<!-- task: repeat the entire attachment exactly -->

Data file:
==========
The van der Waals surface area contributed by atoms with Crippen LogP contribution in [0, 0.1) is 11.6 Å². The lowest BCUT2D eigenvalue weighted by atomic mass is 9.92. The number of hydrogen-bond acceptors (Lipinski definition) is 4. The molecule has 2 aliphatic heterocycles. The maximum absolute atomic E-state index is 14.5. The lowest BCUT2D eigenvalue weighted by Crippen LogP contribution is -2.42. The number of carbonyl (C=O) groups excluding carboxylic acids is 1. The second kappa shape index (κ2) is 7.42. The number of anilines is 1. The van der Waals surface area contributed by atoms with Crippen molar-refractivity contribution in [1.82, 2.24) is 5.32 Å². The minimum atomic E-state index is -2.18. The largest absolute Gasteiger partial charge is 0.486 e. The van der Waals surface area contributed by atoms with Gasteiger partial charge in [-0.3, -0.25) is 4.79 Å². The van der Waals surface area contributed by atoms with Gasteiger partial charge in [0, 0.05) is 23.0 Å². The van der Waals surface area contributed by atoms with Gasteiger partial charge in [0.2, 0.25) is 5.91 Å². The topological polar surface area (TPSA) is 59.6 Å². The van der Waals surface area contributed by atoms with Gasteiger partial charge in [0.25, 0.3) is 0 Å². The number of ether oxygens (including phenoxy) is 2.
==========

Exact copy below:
The van der Waals surface area contributed by atoms with Crippen LogP contribution in [0, 0.1) is 11.6 Å². The lowest BCUT2D eigenvalue weighted by atomic mass is 9.92. The number of hydrogen-bond acceptors (Lipinski definition) is 4. The molecule has 2 aliphatic heterocycles. The maximum absolute atomic E-state index is 14.5. The lowest BCUT2D eigenvalue weighted by Crippen LogP contribution is -2.42. The number of carbonyl (C=O) groups excluding carboxylic acids is 1. The second kappa shape index (κ2) is 7.42. The number of anilines is 1. The van der Waals surface area contributed by atoms with Crippen molar-refractivity contribution in [1.82, 2.24) is 5.32 Å². The minimum atomic E-state index is -2.18. The largest absolute Gasteiger partial charge is 0.486 e. The van der Waals surface area contributed by atoms with Gasteiger partial charge in [-0.3, -0.25) is 4.79 Å². The van der Waals surface area contributed by atoms with Gasteiger partial charge in [0, 0.05) is 23.0 Å². The van der Waals surface area contributed by atoms with Gasteiger partial charge in [0.2, 0.25) is 5.91 Å². The topological polar surface area (TPSA) is 59.6 Å². The van der Waals surface area contributed by atoms with Gasteiger partial charge in [0.25, 0.3) is 0 Å². The number of ether oxygens (including phenoxy) is 2.